As I'm sure you've heard by now, fitness icon and all around good guy, Jack LaLanne, died yesterday at the age of 96. LaLanne had an incredible career and was one of the true fitness pioneers, establishing the first major television fitness program in the 1950s, helping to spread the word on the immense benefits a healthy, active lifestyle can bring ever since. What you may not know is that among his laundry list of accomplishments, he lent his potent brand to the first ever exer-game, Jack LaLanne's Physical Conditioning, which was created in 1980 for Mattel's Keyboard Component add-on for the Intellivision. Unfortunately for the exer-gaming cause, the Keyboard Component only saw an extremely limited release before being pulled from the market and few of the 4,000 units produced remain in collectors' hands today. As with most of the rest of the Keyboard Component-specific software, precious few of the Jack LaLanne's Physical Conditioning cassette tapes remain.
Jack LaLanne's Physical Conditioning took advantage of the Keyboard Component cassette deck's impressive ability to synchronize both data and pre-recorded voice (this underrated feature was on a few other systems of the day, including the APF Imagination Machine and Atari 8-bit). As the graphical represenation of LaLanne would demonstrate each exercise, LaLanne's own voice would give instructions. Original music and sound effects from the system would also play. This was a wonderful way to bring a more interactive version of LaLanne's long running TV show into homes, and easily predated the videotape exercise craze started by Jane Fonda's Workout in 1982, and the next major exer-game in 1984, Spinnaker's Aerobics, for the Atari 8-bit and Commodore 64, which had fewer features and lacked speech.
You can see a brief glimpse of Jack LaLanne's Physical Conditioning, at approximately 44 seconds in from this 1980 Intellivision commercial:
Having written Wii Fitness for Dummies, one of the few major books on the subject of exer-gaming, and being a fitness devotee myself for over 20 years, it was with considerable sadness that I heard that one of the few celebrities that I actually looked up to passed. Like many others involved in physical fitness, I feel like I owe him a debt a gratitude. He certainly made all of his 96 years count, which is all any of us could really ask for in the end. LaLanne released his final book in 2009, Live Young Forever: 12 Steps to Optimum Health, Fitness and Longevity, which I highly recommend you check out.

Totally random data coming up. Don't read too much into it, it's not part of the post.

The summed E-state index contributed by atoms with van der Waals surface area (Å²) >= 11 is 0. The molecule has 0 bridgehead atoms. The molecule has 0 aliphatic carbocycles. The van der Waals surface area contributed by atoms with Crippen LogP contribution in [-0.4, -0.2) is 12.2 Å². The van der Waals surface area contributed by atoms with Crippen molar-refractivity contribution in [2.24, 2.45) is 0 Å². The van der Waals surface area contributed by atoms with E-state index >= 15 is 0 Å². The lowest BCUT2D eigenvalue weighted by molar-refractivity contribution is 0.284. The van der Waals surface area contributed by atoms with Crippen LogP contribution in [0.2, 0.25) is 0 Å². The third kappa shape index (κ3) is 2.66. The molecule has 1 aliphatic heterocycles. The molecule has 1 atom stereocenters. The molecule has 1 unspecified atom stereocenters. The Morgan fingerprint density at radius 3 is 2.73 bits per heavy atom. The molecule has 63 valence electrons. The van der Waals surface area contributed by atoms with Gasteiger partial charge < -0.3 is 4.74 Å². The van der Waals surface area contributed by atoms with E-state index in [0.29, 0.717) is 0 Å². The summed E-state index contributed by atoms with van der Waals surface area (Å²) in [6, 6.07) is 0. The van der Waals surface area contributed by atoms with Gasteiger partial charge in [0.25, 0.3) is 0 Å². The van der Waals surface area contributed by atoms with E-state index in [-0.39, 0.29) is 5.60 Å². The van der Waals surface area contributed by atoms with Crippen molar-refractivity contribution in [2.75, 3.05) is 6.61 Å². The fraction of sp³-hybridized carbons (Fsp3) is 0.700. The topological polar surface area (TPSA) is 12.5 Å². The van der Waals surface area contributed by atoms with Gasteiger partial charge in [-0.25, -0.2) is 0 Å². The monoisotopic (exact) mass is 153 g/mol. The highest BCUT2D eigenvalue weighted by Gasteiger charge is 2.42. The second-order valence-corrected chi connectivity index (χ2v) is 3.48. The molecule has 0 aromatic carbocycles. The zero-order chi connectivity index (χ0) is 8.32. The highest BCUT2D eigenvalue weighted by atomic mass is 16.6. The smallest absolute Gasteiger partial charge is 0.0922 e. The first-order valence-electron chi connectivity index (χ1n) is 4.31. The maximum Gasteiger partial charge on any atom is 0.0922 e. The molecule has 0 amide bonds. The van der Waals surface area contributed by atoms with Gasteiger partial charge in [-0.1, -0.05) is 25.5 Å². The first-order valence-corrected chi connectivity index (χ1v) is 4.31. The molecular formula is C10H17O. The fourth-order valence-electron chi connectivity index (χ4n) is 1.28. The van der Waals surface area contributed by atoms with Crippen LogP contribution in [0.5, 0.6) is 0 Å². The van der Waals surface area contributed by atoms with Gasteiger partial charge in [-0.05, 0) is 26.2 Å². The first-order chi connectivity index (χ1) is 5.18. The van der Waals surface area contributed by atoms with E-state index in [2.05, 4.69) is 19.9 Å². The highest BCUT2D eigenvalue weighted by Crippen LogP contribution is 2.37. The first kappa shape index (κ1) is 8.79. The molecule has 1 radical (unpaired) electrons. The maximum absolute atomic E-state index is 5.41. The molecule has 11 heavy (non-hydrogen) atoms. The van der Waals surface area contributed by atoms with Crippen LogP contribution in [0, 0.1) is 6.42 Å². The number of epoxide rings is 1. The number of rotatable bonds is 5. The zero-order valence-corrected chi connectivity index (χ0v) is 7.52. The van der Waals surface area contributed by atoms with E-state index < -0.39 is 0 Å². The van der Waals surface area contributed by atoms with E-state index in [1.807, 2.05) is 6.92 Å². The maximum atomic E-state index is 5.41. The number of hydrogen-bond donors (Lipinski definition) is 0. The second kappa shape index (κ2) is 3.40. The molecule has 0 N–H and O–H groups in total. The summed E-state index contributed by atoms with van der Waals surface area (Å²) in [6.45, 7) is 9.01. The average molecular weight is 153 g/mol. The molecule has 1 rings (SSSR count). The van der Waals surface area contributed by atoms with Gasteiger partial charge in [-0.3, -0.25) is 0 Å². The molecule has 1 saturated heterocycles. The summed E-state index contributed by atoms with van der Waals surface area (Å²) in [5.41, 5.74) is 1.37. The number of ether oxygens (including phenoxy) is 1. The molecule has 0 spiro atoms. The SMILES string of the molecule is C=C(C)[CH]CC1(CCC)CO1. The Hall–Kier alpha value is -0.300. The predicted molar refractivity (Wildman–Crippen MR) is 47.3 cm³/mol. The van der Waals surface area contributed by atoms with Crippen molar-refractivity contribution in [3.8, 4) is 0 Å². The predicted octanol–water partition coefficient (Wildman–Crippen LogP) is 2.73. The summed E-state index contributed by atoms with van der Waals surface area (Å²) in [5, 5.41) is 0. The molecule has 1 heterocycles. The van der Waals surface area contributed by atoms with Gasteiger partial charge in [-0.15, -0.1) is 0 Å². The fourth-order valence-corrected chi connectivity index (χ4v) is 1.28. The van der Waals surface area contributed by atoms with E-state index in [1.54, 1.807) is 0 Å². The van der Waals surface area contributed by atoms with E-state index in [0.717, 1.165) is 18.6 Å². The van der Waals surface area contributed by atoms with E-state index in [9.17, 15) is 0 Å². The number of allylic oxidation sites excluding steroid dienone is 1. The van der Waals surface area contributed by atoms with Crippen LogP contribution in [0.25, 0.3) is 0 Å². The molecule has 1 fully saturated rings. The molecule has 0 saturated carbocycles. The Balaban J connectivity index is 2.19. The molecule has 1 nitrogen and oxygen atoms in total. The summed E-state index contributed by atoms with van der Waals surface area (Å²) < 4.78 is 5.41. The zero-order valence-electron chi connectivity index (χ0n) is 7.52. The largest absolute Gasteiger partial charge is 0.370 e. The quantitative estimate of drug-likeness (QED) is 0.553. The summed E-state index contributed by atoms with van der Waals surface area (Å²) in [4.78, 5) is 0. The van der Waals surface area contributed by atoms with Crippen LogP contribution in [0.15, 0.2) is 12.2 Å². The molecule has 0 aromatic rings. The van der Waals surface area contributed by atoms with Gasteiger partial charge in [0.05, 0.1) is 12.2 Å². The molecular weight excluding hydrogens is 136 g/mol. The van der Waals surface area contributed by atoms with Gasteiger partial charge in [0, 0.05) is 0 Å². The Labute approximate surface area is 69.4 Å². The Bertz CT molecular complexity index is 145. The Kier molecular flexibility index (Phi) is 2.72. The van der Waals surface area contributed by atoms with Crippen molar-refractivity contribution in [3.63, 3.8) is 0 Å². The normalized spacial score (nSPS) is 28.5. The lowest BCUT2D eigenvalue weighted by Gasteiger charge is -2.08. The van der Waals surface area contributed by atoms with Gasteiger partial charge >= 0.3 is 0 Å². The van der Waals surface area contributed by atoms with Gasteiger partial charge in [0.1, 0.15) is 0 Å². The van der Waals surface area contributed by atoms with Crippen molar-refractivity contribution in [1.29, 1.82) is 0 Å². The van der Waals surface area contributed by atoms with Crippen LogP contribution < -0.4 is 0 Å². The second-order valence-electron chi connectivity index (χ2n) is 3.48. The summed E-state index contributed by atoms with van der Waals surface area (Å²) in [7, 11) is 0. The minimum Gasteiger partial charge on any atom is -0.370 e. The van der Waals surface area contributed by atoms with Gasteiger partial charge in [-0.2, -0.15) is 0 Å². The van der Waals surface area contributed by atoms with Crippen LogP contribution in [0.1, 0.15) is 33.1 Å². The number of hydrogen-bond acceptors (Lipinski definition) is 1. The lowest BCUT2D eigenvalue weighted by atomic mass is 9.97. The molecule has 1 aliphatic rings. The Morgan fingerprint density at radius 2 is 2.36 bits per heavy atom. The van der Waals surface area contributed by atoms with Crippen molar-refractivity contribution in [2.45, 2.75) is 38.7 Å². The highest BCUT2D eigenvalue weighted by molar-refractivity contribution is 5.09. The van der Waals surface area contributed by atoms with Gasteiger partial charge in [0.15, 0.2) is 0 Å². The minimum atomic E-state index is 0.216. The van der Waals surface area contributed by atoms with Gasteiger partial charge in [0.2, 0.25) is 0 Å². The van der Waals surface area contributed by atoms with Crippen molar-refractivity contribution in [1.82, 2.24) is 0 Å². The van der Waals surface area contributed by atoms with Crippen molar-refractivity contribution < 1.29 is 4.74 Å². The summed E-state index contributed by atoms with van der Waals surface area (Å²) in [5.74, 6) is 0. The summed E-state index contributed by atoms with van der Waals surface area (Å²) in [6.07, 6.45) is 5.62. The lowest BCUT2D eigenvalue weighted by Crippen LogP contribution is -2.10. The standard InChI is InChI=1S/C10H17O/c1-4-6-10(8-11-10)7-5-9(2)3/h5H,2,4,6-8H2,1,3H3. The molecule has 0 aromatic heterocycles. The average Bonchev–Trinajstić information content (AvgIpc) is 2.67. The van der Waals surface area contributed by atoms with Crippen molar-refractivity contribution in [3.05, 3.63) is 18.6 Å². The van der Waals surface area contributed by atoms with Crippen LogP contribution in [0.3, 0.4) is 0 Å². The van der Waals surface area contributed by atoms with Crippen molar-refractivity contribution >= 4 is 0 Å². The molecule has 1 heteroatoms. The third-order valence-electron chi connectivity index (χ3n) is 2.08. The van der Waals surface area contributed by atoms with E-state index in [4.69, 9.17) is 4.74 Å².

Jack LaLane was an inspiration as well as a pioneer in the fitness industry, and was ahead of his time in so many ways.
By the way, Bill, thanks for highlighting yet another aspect of Mr. LaLanne's pioneering legacy. His contribution to this aspect of fitness was probably not mentioned, or even known, anywhere else in the media or on the Internet. Back when no one was associating videogaming with fitness, Jack was blazing yet another trail. Your post here was a well-written and important reminder of yet another contribution he made into the modern fitness world.
His contribution to this aspect of fitness was probably not mentioned, or even known, anywhere else in the media or on the Internet.
Thanks for that, Rob. Even though I could have put more time into the posting, I'm rather disappointed it wasn't picked up elsewhere. I can only guess that because of his unusually prolific career, it's easy to overlook something like pioneering fitness videogames...